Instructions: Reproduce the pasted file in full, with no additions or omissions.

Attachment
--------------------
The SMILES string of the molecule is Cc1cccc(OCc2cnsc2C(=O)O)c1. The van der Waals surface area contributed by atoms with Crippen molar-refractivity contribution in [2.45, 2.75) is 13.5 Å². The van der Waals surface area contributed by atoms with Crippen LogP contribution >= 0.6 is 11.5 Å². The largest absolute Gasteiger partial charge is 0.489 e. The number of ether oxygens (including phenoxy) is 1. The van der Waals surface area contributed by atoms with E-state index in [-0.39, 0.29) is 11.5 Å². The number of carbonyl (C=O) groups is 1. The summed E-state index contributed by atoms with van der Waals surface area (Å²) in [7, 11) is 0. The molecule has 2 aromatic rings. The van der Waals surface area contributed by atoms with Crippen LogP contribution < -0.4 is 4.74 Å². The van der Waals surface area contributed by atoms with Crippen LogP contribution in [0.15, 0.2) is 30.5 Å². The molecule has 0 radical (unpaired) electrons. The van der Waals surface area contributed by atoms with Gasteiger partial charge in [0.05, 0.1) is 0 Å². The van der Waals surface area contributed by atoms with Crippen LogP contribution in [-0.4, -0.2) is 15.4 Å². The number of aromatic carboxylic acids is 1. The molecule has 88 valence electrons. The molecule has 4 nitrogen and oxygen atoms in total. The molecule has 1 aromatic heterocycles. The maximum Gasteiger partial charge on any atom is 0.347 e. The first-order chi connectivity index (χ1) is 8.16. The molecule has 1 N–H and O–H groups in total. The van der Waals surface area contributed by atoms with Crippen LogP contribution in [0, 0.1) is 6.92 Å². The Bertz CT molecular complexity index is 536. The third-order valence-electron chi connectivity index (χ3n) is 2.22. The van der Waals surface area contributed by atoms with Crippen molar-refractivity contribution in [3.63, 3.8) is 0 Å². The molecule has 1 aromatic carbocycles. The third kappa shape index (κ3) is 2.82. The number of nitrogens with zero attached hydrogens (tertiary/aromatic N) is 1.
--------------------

The SMILES string of the molecule is Cc1cccc(OCc2cnsc2C(=O)O)c1. The van der Waals surface area contributed by atoms with Crippen molar-refractivity contribution in [2.45, 2.75) is 13.5 Å². The van der Waals surface area contributed by atoms with Crippen LogP contribution >= 0.6 is 11.5 Å². The largest absolute Gasteiger partial charge is 0.489 e. The number of ether oxygens (including phenoxy) is 1. The van der Waals surface area contributed by atoms with E-state index in [-0.39, 0.29) is 11.5 Å². The number of carbonyl (C=O) groups is 1. The summed E-state index contributed by atoms with van der Waals surface area (Å²) in [7, 11) is 0. The molecule has 2 aromatic rings. The van der Waals surface area contributed by atoms with Crippen LogP contribution < -0.4 is 4.74 Å². The van der Waals surface area contributed by atoms with Crippen LogP contribution in [0.15, 0.2) is 30.5 Å². The molecule has 0 radical (unpaired) electrons. The van der Waals surface area contributed by atoms with Gasteiger partial charge in [0.05, 0.1) is 0 Å². The van der Waals surface area contributed by atoms with Crippen LogP contribution in [-0.4, -0.2) is 15.4 Å². The number of aromatic carboxylic acids is 1. The molecule has 88 valence electrons. The molecule has 4 nitrogen and oxygen atoms in total. The molecule has 1 aromatic heterocycles. The maximum Gasteiger partial charge on any atom is 0.347 e. The first-order chi connectivity index (χ1) is 8.16. The molecule has 1 N–H and O–H groups in total. The van der Waals surface area contributed by atoms with Crippen LogP contribution in [0, 0.1) is 6.92 Å². The Bertz CT molecular complexity index is 536. The third-order valence-electron chi connectivity index (χ3n) is 2.22. The van der Waals surface area contributed by atoms with Crippen molar-refractivity contribution in [3.63, 3.8) is 0 Å². The molecule has 1 aromatic carbocycles. The third kappa shape index (κ3) is 2.82. The number of nitrogens with zero attached hydrogens (tertiary/aromatic N) is 1.